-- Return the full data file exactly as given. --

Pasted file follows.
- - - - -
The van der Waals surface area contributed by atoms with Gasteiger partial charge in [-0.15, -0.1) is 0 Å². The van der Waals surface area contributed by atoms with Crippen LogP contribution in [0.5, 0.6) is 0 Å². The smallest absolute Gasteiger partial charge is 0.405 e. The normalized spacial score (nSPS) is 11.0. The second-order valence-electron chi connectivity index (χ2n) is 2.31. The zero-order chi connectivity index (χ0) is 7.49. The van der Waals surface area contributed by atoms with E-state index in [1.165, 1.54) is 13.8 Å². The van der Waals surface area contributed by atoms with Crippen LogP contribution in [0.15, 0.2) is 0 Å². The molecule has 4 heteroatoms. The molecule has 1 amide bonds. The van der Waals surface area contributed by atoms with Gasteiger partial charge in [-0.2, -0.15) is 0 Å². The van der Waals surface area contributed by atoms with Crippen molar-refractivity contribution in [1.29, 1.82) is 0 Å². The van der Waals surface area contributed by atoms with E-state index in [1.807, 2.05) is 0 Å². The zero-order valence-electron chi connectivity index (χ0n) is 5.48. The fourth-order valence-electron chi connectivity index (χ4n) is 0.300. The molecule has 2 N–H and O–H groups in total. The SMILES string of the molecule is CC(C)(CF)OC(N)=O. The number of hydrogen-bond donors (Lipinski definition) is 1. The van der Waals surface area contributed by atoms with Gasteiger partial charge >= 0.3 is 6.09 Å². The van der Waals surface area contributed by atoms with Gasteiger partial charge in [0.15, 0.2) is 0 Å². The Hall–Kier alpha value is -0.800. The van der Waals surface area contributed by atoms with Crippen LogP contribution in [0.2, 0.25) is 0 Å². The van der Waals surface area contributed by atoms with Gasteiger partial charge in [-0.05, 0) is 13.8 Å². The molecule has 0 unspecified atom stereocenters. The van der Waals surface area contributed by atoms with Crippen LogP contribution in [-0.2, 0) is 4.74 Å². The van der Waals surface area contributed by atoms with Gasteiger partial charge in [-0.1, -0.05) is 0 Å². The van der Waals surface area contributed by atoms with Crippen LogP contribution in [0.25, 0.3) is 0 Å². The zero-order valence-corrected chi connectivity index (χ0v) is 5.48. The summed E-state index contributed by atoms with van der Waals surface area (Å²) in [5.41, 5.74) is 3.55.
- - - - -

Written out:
The van der Waals surface area contributed by atoms with Gasteiger partial charge in [-0.15, -0.1) is 0 Å². The van der Waals surface area contributed by atoms with Crippen LogP contribution in [0.5, 0.6) is 0 Å². The smallest absolute Gasteiger partial charge is 0.405 e. The normalized spacial score (nSPS) is 11.0. The second-order valence-electron chi connectivity index (χ2n) is 2.31. The zero-order chi connectivity index (χ0) is 7.49. The van der Waals surface area contributed by atoms with E-state index in [1.165, 1.54) is 13.8 Å². The van der Waals surface area contributed by atoms with Crippen LogP contribution in [0.15, 0.2) is 0 Å². The molecule has 4 heteroatoms. The molecule has 1 amide bonds. The van der Waals surface area contributed by atoms with Gasteiger partial charge in [-0.2, -0.15) is 0 Å². The van der Waals surface area contributed by atoms with Crippen molar-refractivity contribution in [1.29, 1.82) is 0 Å². The van der Waals surface area contributed by atoms with E-state index in [1.807, 2.05) is 0 Å². The zero-order valence-electron chi connectivity index (χ0n) is 5.48. The fourth-order valence-electron chi connectivity index (χ4n) is 0.300. The molecule has 2 N–H and O–H groups in total. The SMILES string of the molecule is CC(C)(CF)OC(N)=O. The number of hydrogen-bond donors (Lipinski definition) is 1. The van der Waals surface area contributed by atoms with Gasteiger partial charge >= 0.3 is 6.09 Å². The van der Waals surface area contributed by atoms with Gasteiger partial charge in [0.15, 0.2) is 0 Å². The Hall–Kier alpha value is -0.800. The van der Waals surface area contributed by atoms with Crippen LogP contribution in [0.2, 0.25) is 0 Å². The van der Waals surface area contributed by atoms with Gasteiger partial charge in [-0.05, 0) is 13.8 Å². The molecule has 0 unspecified atom stereocenters. The van der Waals surface area contributed by atoms with Crippen LogP contribution in [-0.2, 0) is 4.74 Å². The van der Waals surface area contributed by atoms with Gasteiger partial charge in [-0.1, -0.05) is 0 Å². The van der Waals surface area contributed by atoms with Crippen LogP contribution in [0.25, 0.3) is 0 Å². The zero-order valence-corrected chi connectivity index (χ0v) is 5.48. The summed E-state index contributed by atoms with van der Waals surface area (Å²) in [5.41, 5.74) is 3.55.